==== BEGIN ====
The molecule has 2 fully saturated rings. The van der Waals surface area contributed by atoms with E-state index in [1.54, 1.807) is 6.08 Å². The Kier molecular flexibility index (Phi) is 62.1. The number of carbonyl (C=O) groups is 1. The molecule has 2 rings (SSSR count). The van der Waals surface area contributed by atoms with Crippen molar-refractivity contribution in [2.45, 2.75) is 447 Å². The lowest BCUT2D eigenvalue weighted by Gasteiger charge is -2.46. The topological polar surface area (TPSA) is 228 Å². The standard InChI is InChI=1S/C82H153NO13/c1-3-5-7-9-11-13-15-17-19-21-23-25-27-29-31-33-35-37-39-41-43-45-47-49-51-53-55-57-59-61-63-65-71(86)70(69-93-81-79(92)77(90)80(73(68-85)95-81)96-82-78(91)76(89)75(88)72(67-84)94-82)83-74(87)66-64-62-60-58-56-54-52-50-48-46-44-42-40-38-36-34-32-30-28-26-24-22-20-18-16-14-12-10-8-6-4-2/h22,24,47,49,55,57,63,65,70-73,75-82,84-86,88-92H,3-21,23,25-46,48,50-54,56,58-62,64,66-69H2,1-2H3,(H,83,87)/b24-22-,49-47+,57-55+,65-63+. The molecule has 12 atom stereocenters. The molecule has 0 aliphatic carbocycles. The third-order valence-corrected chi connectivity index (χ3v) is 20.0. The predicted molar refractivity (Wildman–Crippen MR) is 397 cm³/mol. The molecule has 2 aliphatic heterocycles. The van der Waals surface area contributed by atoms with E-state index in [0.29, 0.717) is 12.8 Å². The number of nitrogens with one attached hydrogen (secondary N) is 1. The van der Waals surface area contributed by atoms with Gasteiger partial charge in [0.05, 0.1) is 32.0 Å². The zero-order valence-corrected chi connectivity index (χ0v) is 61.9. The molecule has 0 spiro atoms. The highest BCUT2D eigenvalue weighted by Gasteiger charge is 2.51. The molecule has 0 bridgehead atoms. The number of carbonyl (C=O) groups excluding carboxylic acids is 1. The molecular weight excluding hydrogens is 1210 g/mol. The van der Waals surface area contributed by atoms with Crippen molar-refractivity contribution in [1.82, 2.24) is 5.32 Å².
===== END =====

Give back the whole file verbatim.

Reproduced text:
The molecule has 2 fully saturated rings. The van der Waals surface area contributed by atoms with E-state index in [1.54, 1.807) is 6.08 Å². The Kier molecular flexibility index (Phi) is 62.1. The number of carbonyl (C=O) groups is 1. The molecule has 2 rings (SSSR count). The van der Waals surface area contributed by atoms with Crippen molar-refractivity contribution in [2.45, 2.75) is 447 Å². The lowest BCUT2D eigenvalue weighted by Gasteiger charge is -2.46. The topological polar surface area (TPSA) is 228 Å². The standard InChI is InChI=1S/C82H153NO13/c1-3-5-7-9-11-13-15-17-19-21-23-25-27-29-31-33-35-37-39-41-43-45-47-49-51-53-55-57-59-61-63-65-71(86)70(69-93-81-79(92)77(90)80(73(68-85)95-81)96-82-78(91)76(89)75(88)72(67-84)94-82)83-74(87)66-64-62-60-58-56-54-52-50-48-46-44-42-40-38-36-34-32-30-28-26-24-22-20-18-16-14-12-10-8-6-4-2/h22,24,47,49,55,57,63,65,70-73,75-82,84-86,88-92H,3-21,23,25-46,48,50-54,56,58-62,64,66-69H2,1-2H3,(H,83,87)/b24-22-,49-47+,57-55+,65-63+. The molecule has 12 atom stereocenters. The molecule has 0 aliphatic carbocycles. The third-order valence-corrected chi connectivity index (χ3v) is 20.0. The predicted molar refractivity (Wildman–Crippen MR) is 397 cm³/mol. The molecule has 2 aliphatic heterocycles. The van der Waals surface area contributed by atoms with E-state index in [0.29, 0.717) is 12.8 Å². The number of nitrogens with one attached hydrogen (secondary N) is 1. The van der Waals surface area contributed by atoms with Gasteiger partial charge in [0.05, 0.1) is 32.0 Å². The zero-order valence-corrected chi connectivity index (χ0v) is 61.9. The molecule has 0 spiro atoms. The highest BCUT2D eigenvalue weighted by Gasteiger charge is 2.51. The molecule has 0 bridgehead atoms. The number of carbonyl (C=O) groups excluding carboxylic acids is 1. The molecular weight excluding hydrogens is 1210 g/mol. The van der Waals surface area contributed by atoms with Crippen molar-refractivity contribution in [1.82, 2.24) is 5.32 Å².